New Delhi: The role of Coast Guard in
failing to prevent the 26/11 attacks has come in for scrutiny
of the CAG which is believed to have expressed its unhappiness
over the force being unable to detect and prevent 10 armed
Pakistani terrorists from sneaking into Mumbai.
The Defence Ministry and the Coast Guard officials,
during an `exit conference` with the CAG, are understood to
have admitted that there were some lapses, particularly in
patrolling, on the part of the maritime force due to which it
failed to prevent the attack, government sources said.
In a performance audit of the Coast Guard, the
Comptroller and Auditor General (CAG) has extensively dealt
with the role of the maritime force at the time of the terror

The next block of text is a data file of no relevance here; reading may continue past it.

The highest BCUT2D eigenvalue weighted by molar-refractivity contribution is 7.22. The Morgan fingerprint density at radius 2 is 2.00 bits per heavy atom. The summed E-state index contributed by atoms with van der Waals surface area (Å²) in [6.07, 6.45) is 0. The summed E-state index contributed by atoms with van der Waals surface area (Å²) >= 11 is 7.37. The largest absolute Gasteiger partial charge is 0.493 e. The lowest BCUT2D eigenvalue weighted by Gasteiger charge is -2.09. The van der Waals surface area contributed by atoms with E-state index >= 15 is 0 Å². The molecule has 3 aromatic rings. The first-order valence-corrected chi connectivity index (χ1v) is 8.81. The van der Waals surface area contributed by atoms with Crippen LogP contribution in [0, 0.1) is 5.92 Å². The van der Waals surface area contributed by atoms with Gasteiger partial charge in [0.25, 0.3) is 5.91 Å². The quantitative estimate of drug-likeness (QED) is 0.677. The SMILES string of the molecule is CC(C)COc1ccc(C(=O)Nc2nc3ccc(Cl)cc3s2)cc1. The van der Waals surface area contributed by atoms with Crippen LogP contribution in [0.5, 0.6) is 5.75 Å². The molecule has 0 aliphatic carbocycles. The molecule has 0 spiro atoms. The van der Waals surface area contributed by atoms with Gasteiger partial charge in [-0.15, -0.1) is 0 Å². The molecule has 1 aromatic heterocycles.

attacks on November 26, 2008 when the Pakistani terrorists
struck in Mumbai for 60 hours, killing over 160 people.
"The Coast Guard officials have accepted that there
has been a mistake on their part," a source said.
An `exit conference` is usually conducted when the
audit exercise is complete and the CAG officials discuss their
findings and recommendation with the auditee.
Besides the 2008 attacks issue, the CAG audit has
examined the overall performance of the Indian Coast Guard.
The report is expected to be tabled in Parliament during the
After the attacks, the Cabinet Committee on Security
(CCS) had sanctioned 40 ships, 20 boats and 42 aircraft in
For an effective surveillance, the government has also
sanctioned a Coast Guard plan to deploy radars, cameras and
sensors atop all light-houses in coastal areas to detect and
identify ships close to shores in a two-phased project.